Religion has been a key factor in Canadian politics since well before Canadian Confederation in 1867, when the Conservatives were the party of traditionalist Catholics and Anglicans and the Liberals were the party of Protestant dissenters and anti-clerical Catholics. This pattern largely remained until the mid-twentieth century when a new division emerged between the Christian left (represented by the Social Gospel philosophy and ecumenicism) and the Christian right (represented by fundamentalism and biblical literalism). The Christian left (along with the secular and anti-religious left) became supporters of the New Democratic Party while the right moved to the Social Credit Party, especially in Western Canada, and to a lesser extent the Progressive Conservatives.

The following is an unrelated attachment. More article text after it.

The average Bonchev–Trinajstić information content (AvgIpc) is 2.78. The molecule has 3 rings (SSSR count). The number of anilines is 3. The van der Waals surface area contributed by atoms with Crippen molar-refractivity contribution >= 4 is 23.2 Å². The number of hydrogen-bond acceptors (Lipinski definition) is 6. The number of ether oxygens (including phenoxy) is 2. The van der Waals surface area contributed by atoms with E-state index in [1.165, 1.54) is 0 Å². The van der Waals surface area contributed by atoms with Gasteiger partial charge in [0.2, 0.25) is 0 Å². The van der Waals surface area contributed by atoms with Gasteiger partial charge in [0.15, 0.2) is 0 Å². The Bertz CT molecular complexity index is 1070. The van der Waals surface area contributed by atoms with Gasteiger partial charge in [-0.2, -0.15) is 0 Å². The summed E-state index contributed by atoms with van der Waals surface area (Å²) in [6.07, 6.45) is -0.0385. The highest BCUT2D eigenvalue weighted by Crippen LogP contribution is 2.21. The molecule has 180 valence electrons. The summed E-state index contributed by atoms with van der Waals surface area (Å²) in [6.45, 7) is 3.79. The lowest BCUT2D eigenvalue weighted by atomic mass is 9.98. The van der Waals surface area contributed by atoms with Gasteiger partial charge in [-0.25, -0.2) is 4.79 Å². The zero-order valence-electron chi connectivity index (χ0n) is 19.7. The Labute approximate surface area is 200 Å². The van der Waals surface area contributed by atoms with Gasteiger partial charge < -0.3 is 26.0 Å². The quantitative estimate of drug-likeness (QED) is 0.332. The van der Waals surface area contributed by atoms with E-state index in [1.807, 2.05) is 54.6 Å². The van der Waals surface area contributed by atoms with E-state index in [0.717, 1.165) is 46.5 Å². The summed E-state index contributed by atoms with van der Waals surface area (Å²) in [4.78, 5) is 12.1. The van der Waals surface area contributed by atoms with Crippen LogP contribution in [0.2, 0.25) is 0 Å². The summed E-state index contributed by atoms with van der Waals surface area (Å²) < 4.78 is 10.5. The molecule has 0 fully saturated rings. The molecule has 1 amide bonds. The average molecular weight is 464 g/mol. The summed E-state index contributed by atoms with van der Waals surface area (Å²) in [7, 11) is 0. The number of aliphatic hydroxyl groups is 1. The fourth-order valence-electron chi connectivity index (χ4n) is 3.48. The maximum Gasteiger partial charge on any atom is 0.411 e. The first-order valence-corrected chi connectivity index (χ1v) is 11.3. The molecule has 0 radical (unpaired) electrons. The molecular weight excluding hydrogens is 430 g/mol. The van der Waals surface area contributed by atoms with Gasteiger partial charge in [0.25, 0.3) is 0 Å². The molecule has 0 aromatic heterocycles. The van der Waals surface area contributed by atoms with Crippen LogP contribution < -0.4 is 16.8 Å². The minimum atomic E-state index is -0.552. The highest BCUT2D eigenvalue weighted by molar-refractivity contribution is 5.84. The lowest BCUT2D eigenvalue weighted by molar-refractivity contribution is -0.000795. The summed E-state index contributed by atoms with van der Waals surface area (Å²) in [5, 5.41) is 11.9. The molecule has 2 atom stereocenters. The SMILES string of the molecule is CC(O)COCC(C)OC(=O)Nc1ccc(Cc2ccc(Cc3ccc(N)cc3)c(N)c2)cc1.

The Social Credit Party, founded in 1935 represented a major change in Canadian religious politics. Until that time, fundamentalists had shunned politics as "worldly", and a distraction from the proper practice of religion. However, the new party was founded by fundamentalist radio preacher and Bible school teacher William Aberhart or "Bible Bill". Aberhart mixed his own interpretation of scripture and prophecy with the monetary reform theories of social credit to create a movement that swept across Alberta, winning the provincial election of 1935 in a landslide. Aberhart and his disciple Ernest Manning then governed the province for the next forty years, several times trying to expand into the rest of Canada. In 1987 Manning's son, Preston Manning, founded the new Reform Party of Canada, which soon became the main party of the religious right. It won majorities of the seats in Western Canada in repeated elections, but was unable to break through in Eastern Canada, though it became the official opposition from 1997 to 2003 (Reform was renamed the Canadian Alliance in 2000). In 2003 the Canadian Alliance and the Progressive Conservatives merged to create the Conservative Party of Canada, led by Stephen Harper, a member of the Christian and Missionary Alliance, who went on to become prime minister in 2006.